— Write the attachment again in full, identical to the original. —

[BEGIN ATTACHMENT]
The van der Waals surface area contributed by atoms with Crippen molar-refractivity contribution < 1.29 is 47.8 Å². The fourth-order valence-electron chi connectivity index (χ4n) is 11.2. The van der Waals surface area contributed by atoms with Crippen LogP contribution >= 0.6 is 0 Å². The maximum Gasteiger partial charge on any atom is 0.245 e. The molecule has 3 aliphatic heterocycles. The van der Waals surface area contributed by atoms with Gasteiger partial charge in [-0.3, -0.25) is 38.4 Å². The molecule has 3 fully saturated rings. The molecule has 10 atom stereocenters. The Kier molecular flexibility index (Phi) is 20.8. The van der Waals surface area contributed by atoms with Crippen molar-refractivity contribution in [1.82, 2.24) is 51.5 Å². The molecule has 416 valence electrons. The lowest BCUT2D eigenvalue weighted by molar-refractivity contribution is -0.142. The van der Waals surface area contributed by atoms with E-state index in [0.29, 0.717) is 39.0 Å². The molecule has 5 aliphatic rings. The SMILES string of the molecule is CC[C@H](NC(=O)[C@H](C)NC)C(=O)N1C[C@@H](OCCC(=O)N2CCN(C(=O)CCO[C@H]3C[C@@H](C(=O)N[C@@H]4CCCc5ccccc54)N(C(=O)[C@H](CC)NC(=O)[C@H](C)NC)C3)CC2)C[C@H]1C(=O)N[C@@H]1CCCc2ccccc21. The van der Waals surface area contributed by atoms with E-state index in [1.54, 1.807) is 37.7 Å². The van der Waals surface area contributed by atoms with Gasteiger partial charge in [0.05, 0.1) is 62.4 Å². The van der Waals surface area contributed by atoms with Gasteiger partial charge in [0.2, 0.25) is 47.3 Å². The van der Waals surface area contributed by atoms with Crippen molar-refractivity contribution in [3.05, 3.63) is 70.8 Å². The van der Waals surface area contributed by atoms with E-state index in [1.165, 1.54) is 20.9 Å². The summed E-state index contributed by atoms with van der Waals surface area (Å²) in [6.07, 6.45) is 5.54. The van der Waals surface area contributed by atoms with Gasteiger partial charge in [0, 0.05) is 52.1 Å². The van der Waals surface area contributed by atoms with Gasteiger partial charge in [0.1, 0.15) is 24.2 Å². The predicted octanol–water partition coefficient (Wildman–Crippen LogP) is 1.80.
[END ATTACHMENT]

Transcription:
The van der Waals surface area contributed by atoms with Crippen molar-refractivity contribution < 1.29 is 47.8 Å². The fourth-order valence-electron chi connectivity index (χ4n) is 11.2. The van der Waals surface area contributed by atoms with Crippen LogP contribution >= 0.6 is 0 Å². The maximum Gasteiger partial charge on any atom is 0.245 e. The molecule has 3 aliphatic heterocycles. The van der Waals surface area contributed by atoms with Gasteiger partial charge in [-0.3, -0.25) is 38.4 Å². The molecule has 3 fully saturated rings. The molecule has 10 atom stereocenters. The Kier molecular flexibility index (Phi) is 20.8. The van der Waals surface area contributed by atoms with Crippen molar-refractivity contribution in [1.82, 2.24) is 51.5 Å². The molecule has 416 valence electrons. The lowest BCUT2D eigenvalue weighted by molar-refractivity contribution is -0.142. The van der Waals surface area contributed by atoms with E-state index in [0.29, 0.717) is 39.0 Å². The molecule has 5 aliphatic rings. The SMILES string of the molecule is CC[C@H](NC(=O)[C@H](C)NC)C(=O)N1C[C@@H](OCCC(=O)N2CCN(C(=O)CCO[C@H]3C[C@@H](C(=O)N[C@@H]4CCCc5ccccc54)N(C(=O)[C@H](CC)NC(=O)[C@H](C)NC)C3)CC2)C[C@H]1C(=O)N[C@@H]1CCCc2ccccc21. The van der Waals surface area contributed by atoms with E-state index in [1.54, 1.807) is 37.7 Å². The van der Waals surface area contributed by atoms with Gasteiger partial charge in [0.05, 0.1) is 62.4 Å². The van der Waals surface area contributed by atoms with Gasteiger partial charge in [0.2, 0.25) is 47.3 Å². The van der Waals surface area contributed by atoms with Crippen molar-refractivity contribution in [3.05, 3.63) is 70.8 Å². The van der Waals surface area contributed by atoms with E-state index in [1.165, 1.54) is 20.9 Å². The summed E-state index contributed by atoms with van der Waals surface area (Å²) in [6.07, 6.45) is 5.54. The van der Waals surface area contributed by atoms with Gasteiger partial charge in [0, 0.05) is 52.1 Å². The van der Waals surface area contributed by atoms with Gasteiger partial charge in [0.1, 0.15) is 24.2 Å². The predicted octanol–water partition coefficient (Wildman–Crippen LogP) is 1.80.